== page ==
Friday, August 22, 2014

The 1st Week: Building a Foundation

My simple reflection from the first week back in the classroom is this:

Building a foundation for learning takes time.

The pressure to "start _______ (fill in the blank yourself)" is great. And yet, in order for the learning community to function smoothly, the foundation must be carefully built. The way I explained it to my students is that you don't build a house on the dirt; you first pour a foundation that will support it.
I spent this first week with my students building the foundation that will support our learning community and help us thrive. I'm amazed (always!) how much time everything takes.

This is the FOURTH blog post I've written today (!) as we reflect weekly on a faculty Ning, and I update both the 4th and 5th grade classroom blogs. In each of those posts, I reflected from a different vantage point (and for a different audience) on this creation of the foundation for learning.

From the 4th Grade Classroom Blog (parent audience)

One main difference between learning in school and learning outside of school is that in most schools, students are consistently grouped with their same-aged peers. Imagine having the same eighteen people come to your house every weekday! The opportunity to learn together extends beyond academic subjects and into developing the important life skills necessary to be a positive member of a community. Building a foundation for social learning is one of my main teaching goals for the first weeks of school.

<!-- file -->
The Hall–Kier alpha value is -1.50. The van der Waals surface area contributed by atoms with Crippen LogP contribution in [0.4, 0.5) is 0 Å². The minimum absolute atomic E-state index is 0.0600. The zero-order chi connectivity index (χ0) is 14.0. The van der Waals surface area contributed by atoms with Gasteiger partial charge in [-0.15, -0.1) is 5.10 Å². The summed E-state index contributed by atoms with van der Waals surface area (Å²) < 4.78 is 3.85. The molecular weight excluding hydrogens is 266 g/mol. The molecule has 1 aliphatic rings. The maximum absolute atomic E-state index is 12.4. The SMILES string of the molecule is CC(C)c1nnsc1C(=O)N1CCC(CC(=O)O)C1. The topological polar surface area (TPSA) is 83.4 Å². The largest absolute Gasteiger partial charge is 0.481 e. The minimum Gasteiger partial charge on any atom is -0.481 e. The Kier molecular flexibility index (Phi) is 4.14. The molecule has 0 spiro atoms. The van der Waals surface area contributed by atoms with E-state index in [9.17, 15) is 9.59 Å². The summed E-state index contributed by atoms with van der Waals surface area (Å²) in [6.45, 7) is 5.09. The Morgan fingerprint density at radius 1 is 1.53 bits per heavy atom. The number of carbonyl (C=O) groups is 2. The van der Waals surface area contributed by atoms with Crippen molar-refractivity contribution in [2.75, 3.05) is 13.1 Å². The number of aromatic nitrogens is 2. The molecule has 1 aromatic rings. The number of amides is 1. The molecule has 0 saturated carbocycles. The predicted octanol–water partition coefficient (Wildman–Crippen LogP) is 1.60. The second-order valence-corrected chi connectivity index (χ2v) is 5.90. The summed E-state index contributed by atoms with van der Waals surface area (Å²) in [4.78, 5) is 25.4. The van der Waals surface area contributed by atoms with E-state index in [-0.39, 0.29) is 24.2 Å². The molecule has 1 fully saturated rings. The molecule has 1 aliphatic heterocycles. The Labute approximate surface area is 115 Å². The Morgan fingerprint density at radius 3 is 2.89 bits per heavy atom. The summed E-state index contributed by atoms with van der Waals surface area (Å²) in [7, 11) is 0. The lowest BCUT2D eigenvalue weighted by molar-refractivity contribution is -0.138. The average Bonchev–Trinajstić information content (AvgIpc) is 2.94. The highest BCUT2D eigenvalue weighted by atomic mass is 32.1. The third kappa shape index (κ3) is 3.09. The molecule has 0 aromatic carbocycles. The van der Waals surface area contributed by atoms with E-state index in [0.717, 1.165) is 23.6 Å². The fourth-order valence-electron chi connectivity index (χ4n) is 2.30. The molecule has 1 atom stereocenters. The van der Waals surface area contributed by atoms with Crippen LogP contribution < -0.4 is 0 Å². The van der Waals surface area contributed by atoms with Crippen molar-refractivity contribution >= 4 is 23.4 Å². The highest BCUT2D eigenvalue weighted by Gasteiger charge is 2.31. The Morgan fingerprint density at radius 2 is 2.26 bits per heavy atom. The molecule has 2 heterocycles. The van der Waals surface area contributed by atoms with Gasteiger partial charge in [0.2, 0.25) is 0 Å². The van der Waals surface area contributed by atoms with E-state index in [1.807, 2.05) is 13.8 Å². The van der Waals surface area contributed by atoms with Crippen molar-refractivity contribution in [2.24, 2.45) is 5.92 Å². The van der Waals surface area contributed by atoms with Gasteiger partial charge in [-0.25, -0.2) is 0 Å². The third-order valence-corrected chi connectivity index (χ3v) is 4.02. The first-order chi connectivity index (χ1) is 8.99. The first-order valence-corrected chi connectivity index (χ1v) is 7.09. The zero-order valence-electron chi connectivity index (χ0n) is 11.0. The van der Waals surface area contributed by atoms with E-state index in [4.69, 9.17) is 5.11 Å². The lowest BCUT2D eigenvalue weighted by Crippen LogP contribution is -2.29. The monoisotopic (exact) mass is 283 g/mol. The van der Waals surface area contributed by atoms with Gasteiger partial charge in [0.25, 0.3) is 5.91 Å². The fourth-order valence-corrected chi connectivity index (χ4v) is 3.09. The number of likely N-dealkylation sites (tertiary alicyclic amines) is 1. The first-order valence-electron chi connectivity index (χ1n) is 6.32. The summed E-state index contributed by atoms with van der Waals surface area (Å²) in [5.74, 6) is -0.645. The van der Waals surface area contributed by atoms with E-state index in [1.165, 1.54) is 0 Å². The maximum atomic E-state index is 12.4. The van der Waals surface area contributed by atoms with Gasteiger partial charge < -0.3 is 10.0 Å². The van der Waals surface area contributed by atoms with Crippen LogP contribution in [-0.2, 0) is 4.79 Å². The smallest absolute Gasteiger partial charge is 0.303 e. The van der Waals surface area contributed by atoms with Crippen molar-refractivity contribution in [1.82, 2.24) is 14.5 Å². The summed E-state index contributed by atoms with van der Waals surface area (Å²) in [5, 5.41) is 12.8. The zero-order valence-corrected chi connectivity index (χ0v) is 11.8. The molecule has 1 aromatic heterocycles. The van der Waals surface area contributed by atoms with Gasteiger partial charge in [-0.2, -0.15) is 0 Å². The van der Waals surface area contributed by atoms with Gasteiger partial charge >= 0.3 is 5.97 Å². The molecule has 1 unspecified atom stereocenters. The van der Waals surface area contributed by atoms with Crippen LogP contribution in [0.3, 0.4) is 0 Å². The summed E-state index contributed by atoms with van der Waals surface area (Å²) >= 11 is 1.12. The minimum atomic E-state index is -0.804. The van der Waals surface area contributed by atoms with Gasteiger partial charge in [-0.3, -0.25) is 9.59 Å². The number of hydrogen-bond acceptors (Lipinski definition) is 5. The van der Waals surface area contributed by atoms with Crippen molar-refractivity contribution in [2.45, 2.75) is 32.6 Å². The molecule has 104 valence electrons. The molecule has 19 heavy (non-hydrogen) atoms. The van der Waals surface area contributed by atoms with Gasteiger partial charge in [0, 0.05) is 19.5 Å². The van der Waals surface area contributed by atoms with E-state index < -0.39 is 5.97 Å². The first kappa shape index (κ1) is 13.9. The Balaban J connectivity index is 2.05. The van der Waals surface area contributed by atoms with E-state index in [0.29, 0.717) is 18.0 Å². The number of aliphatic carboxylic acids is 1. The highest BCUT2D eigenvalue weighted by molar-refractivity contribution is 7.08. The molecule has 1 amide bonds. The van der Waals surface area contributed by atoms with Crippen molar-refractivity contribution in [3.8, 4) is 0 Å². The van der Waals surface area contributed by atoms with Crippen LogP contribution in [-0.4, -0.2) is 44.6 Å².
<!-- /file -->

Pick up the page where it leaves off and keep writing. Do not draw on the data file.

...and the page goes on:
To this end, we did many activities this week including introducing classroom norms, mentor sentence of the week and “read to self” which is the first component of the Daily 3.

From the Faculty Ning (colleague audience)

I will confess that I am a notorious "step-skipper" meaning I have little patience for detailed procedures and drawn-out step-by-step plans. My mind works creatively and I am very non-linear, which can be a blessing or a curse. So, it may seem odd that I am such an advocate of the Daily 5, which is nothing (in the beginning) if not detailed, linear and repetitive. 
I know that this is good teaching, and I know it because I have seen how well it works. If we had time to teach and model everything this thoroughly it would be great, but the truth is that teaching is a constant process of deciding what is worth the time. As I am beginning the process of building the Daily 5 foundation with my students, I am again seeing for myself how well this series of lessons works to create a structure for personalized literacy instruction. 

I also asked my students to reflect on the week.

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